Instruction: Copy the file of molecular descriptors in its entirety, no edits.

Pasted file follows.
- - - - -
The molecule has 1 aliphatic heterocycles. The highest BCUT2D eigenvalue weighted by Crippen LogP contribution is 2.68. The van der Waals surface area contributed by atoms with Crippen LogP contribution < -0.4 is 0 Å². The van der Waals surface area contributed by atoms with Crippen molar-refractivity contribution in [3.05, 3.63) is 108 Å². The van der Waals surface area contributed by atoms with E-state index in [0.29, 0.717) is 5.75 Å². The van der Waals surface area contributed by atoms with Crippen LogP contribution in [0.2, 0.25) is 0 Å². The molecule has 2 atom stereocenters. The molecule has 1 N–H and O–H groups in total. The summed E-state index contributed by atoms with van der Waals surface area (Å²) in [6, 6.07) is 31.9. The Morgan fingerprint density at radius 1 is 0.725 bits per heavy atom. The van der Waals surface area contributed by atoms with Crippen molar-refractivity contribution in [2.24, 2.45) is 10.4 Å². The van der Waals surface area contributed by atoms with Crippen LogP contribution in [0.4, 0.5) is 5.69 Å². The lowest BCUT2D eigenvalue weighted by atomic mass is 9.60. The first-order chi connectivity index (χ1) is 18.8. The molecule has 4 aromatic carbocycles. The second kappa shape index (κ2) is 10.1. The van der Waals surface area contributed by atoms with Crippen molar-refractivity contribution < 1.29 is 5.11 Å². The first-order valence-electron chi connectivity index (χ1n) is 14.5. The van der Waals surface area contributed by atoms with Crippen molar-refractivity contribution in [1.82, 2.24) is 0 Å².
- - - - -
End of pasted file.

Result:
The molecule has 1 aliphatic heterocycles. The highest BCUT2D eigenvalue weighted by Crippen LogP contribution is 2.68. The van der Waals surface area contributed by atoms with Crippen LogP contribution < -0.4 is 0 Å². The van der Waals surface area contributed by atoms with Crippen molar-refractivity contribution in [3.05, 3.63) is 108 Å². The van der Waals surface area contributed by atoms with E-state index in [0.29, 0.717) is 5.75 Å². The van der Waals surface area contributed by atoms with Crippen LogP contribution in [0.2, 0.25) is 0 Å². The molecule has 2 atom stereocenters. The molecule has 1 N–H and O–H groups in total. The summed E-state index contributed by atoms with van der Waals surface area (Å²) in [6, 6.07) is 31.9. The Morgan fingerprint density at radius 1 is 0.725 bits per heavy atom. The van der Waals surface area contributed by atoms with Crippen molar-refractivity contribution in [2.24, 2.45) is 10.4 Å². The van der Waals surface area contributed by atoms with Crippen LogP contribution in [0.4, 0.5) is 5.69 Å². The lowest BCUT2D eigenvalue weighted by atomic mass is 9.60. The first-order chi connectivity index (χ1) is 18.8. The molecule has 4 aromatic carbocycles. The second kappa shape index (κ2) is 10.1. The van der Waals surface area contributed by atoms with Crippen molar-refractivity contribution < 1.29 is 5.11 Å². The first-order valence-electron chi connectivity index (χ1n) is 14.5. The van der Waals surface area contributed by atoms with Crippen molar-refractivity contribution in [1.82, 2.24) is 0 Å².